Upgrading Raspbian to buster

I tried to apt-get dist-upgrade my Rasberry Pi 2 Model B to Raspbian Buster this weekend. Some things broke!

udev, journald and timesyncd crash

On startup this looks like systemd failures like “Failed to start udev Kernel Device Manager”, with errors like:

error while loading shared libraries: /usr/lib/arm-linux-gnueabihf/libarmmem.so: cannot restore segment prot after reloc: Operation not permitted

This was particularly nasty because the system fails to boot enough to start sshd, so physical access is needed to repair it.

This problem is described on stackexchange and on the Raspbian bug tracker.

libarmmem is an LD_PRELOADed library from the raspi-copies-and-fills package, containing ARM-optimized versions of memcpy, strlen, etc. The 0.11 package is incompatible with the other buster binaries, presumably due to the newer libc/toolchain.

The immediate solution is to apt-get purge raspi-copies-and-fills, but this presumably leaves you with some slow, ubiquitous libc routines. The solution to get optimized, working libraries was to build a new version of raspi-copies-and-fills with the buster toolchain. One extra layer of confusion was added because the Debian source (ala apt-get source) package corresponding to raspi-copies-and-fills_0.11 seems to be out of sync with Raspbian’s own repository, so I ended up forking my own raspi-copies-and-fills branch.

iptables is broken, nf_tables is disabled

Debian buster has deprecated iptables in favour of nftables, so /usr/sbin/iptables is by default an nftables wrapper. But the stable kernel from the raspberrypi-kernel_1.20190401-1 package doesn’t have the nf_tables kernel module, so all your iptables and nft commands will fail.

You can use /usr/sbin/iptables-legacy instead, or install a recent (4.19.50-v7+) kernel using rpi-update.

Building out-of-tree kernel modules after rpi-update

Unfortunately, rpi-update doesn’t install things in an idiomatic Debian way (there’s no .deb package, it just shoves binaries into /boot). In addition, rpi-update doesn’t install anything equivalent to raspberrypi-kernel-headers, which is required to build modules out-of-tree.

The separate rpi-source utility does automate grabbing the sources, navigating a couple of layers of indirection to find the right commits in various github repos. I ended up following this process manually to avoid inflicting 1GB of kernel sources on my Pi’s SD card just to get 25MB of headers. It involved grabbing Module7.symvers from the rpi-firmware repo, the tree from raspberrypi/linux, /proc/config.gz from the running kernel, and then finally running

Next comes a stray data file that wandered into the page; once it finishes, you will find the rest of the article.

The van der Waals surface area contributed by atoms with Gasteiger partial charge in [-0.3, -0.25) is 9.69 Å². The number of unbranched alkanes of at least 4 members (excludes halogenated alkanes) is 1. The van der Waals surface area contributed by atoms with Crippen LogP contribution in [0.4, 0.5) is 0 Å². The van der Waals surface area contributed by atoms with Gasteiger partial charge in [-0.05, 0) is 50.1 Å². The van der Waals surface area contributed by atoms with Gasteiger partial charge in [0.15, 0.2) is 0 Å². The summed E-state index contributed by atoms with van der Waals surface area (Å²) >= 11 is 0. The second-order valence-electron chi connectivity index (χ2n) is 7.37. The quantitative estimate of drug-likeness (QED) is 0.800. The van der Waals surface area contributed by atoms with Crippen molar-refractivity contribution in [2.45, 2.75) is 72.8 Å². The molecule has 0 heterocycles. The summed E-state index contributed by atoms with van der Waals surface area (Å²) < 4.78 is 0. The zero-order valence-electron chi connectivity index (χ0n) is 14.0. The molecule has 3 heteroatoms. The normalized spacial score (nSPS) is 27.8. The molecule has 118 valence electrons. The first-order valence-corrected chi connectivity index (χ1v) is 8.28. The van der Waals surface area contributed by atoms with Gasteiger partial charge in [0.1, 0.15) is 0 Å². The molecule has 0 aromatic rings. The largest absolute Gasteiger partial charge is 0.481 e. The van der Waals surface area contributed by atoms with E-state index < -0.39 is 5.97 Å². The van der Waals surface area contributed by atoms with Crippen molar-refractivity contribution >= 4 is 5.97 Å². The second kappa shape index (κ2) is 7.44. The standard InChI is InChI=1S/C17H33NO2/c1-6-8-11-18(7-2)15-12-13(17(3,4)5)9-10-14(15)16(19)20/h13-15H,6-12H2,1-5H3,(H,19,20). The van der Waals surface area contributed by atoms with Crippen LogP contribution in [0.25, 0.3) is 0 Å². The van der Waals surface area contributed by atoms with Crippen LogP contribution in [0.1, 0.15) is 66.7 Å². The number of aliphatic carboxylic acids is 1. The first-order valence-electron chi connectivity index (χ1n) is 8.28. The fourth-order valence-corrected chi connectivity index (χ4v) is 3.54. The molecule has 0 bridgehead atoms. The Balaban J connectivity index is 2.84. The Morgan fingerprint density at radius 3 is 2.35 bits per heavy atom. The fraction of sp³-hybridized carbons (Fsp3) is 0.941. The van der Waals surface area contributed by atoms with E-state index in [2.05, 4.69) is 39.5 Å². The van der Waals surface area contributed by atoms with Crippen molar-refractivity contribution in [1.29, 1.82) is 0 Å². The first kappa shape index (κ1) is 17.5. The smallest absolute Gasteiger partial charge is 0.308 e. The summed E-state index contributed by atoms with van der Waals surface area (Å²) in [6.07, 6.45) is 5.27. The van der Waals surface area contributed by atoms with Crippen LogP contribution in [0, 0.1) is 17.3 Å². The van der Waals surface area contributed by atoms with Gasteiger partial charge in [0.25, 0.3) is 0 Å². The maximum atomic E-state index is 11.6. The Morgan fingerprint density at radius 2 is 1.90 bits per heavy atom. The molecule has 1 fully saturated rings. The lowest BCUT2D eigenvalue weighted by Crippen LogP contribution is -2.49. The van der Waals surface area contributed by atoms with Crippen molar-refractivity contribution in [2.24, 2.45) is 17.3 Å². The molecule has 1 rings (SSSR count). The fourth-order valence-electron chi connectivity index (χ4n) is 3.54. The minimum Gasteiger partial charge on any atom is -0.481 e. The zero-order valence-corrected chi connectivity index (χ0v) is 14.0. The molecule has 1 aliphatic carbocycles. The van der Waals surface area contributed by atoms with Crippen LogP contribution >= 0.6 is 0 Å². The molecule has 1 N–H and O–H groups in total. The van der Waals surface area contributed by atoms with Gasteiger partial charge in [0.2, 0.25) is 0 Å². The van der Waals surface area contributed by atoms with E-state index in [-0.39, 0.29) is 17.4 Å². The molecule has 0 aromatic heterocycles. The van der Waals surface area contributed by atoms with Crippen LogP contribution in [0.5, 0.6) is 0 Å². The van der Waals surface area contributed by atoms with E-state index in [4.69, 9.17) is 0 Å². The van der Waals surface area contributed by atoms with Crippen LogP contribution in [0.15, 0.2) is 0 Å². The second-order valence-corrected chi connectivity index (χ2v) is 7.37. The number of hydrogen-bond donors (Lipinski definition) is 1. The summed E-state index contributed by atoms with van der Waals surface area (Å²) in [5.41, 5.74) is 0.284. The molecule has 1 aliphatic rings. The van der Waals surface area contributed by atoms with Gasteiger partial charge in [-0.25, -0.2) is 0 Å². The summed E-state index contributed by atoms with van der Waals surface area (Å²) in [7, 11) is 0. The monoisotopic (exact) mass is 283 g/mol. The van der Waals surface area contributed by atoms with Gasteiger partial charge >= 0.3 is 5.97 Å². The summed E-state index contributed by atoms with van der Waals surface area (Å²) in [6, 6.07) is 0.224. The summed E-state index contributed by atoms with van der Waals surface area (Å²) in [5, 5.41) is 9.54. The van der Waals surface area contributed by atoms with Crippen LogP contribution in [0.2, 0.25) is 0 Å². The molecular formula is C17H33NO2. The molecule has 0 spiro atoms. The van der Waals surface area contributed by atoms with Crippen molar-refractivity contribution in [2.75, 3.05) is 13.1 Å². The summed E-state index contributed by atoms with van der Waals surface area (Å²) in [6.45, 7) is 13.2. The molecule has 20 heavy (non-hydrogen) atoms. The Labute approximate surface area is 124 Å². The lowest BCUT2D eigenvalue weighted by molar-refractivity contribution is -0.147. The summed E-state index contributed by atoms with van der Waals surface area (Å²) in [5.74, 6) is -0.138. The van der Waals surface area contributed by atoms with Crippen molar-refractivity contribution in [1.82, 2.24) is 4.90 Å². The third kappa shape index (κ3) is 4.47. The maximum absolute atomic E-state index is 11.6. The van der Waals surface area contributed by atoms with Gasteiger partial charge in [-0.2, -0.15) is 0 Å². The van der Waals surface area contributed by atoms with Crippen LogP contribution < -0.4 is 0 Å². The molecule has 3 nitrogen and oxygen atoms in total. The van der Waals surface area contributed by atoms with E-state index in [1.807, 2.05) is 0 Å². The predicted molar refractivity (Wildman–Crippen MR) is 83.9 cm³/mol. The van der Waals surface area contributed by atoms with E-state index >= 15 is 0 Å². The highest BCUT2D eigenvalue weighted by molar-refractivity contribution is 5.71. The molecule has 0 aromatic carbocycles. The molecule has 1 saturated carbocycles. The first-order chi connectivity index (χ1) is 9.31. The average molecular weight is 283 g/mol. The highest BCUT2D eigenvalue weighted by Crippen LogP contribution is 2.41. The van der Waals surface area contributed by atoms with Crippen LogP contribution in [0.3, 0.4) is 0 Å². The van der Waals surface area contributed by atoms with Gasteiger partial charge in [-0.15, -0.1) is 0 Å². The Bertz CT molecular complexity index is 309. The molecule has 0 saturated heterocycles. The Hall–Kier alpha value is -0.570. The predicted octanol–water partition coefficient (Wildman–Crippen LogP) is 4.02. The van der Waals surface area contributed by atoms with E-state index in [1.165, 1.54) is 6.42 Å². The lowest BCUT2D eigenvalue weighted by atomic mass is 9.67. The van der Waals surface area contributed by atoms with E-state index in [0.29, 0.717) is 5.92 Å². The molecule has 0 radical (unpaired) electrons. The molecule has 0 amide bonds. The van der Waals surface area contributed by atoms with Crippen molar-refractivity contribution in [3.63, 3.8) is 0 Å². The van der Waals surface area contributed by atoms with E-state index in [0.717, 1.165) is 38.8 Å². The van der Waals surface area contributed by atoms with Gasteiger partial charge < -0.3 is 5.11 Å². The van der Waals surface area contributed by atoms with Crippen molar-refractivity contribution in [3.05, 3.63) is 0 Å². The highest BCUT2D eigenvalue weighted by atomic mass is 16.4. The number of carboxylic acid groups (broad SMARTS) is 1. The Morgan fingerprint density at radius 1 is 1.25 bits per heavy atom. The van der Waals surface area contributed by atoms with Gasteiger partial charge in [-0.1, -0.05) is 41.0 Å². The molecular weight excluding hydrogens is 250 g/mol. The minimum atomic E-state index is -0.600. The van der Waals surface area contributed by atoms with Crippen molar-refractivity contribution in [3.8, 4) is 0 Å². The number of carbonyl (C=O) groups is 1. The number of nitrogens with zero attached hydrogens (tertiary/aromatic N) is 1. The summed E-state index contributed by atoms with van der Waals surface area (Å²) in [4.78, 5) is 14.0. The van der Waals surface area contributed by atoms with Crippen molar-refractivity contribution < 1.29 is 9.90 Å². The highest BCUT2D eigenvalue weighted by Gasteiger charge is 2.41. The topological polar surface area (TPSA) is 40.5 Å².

make olddefconfig && make modules_prepare

Running a MacBook Pro and MacBook Air at native resolution

I wrote displaymode, a simple command line utility for changing the resolution of the main display of a macOS machine. It lets you run Retina displays at their native resolution. For a recent 15″ MacBook Pro this means 2880×1800 and for the 2018 MacBook Air Retina, 2560×1600

The repository is at https://github.com/p00ya/displaymode and you can download a binary in the releases section.

To get native resolution on the MacBook Air, run:

./displaymode t 2560 1600

and on the MacBook Pro:

./displaymode t 2880 1800

Continue reading “Running a MacBook Pro and MacBook Air at native resolution”

Making zsh history conditional on command success

So I thought it would be useful to exclude failed commands from my on-disk zsh history, while still having them available in the in-memory history until the current shell exits. This means that when you’re trying to find the one magic incantation that works of some esoteric command that you haven’t used for years, you can just search for it in your history without fear of repeating old mistakes.

From my .zshrc:


# called before a history line is saved.  See zshmisc(1).
function zshaddhistory() {
  # Prevent the command from being written to history before it's
  # executed; save it to LASTHIST instead.  Write it to history
  # in precmd.
  LASTHIST=$1
  # Return value 2: "... the history line will be saved on the internal
  # history list, but not written to the history file".
  return 2
}

# zsh hook called before the prompt is printed.  See zshmisc(1).
function precmd() {
  # Write the last command if successful, using the history buffered by
  # zshaddhistory().
  if [[ $? == 0 && -n $LASTHIST && -n $HISTFILE ]] ; then
    print -sr -- ${=${LASTHIST%%'\n'}}
  fi
}

Continue reading “Making zsh history conditional on command success”

Connecting to NBN HFC with a linux router

Internode recently migrated me from an ADSL connection to an NBN HFC connection. Here’s how I configured the connection using my own Debian GNU/Linux router instead of the TP-Link VR1600v internode supplies…

NBN Co supplies an Arris CM8200 NTD, which is a modem that bridges local ethernet to the ISP via DOCSIS over the coaxial cable.

Additionally, Internode’s configuration requires PPPoE encapsulation with 802.1q VLAN tagging.

I’m using physical interface eth1, so in /etc/network/interfaces I have:

# See interfaces(5)
auto eth1
iface eth1 inet static
    address 192.168.1.2/24

# VLAN ID 2 for Internode's NBN HFC.
auto eth1.2
iface eth1.2 inet manual

auto nbn
iface nbn inet ppp
    pre-up /bin/ip link set eth1.2 up
    provider nbn

Continue reading “Connecting to NBN HFC with a linux router”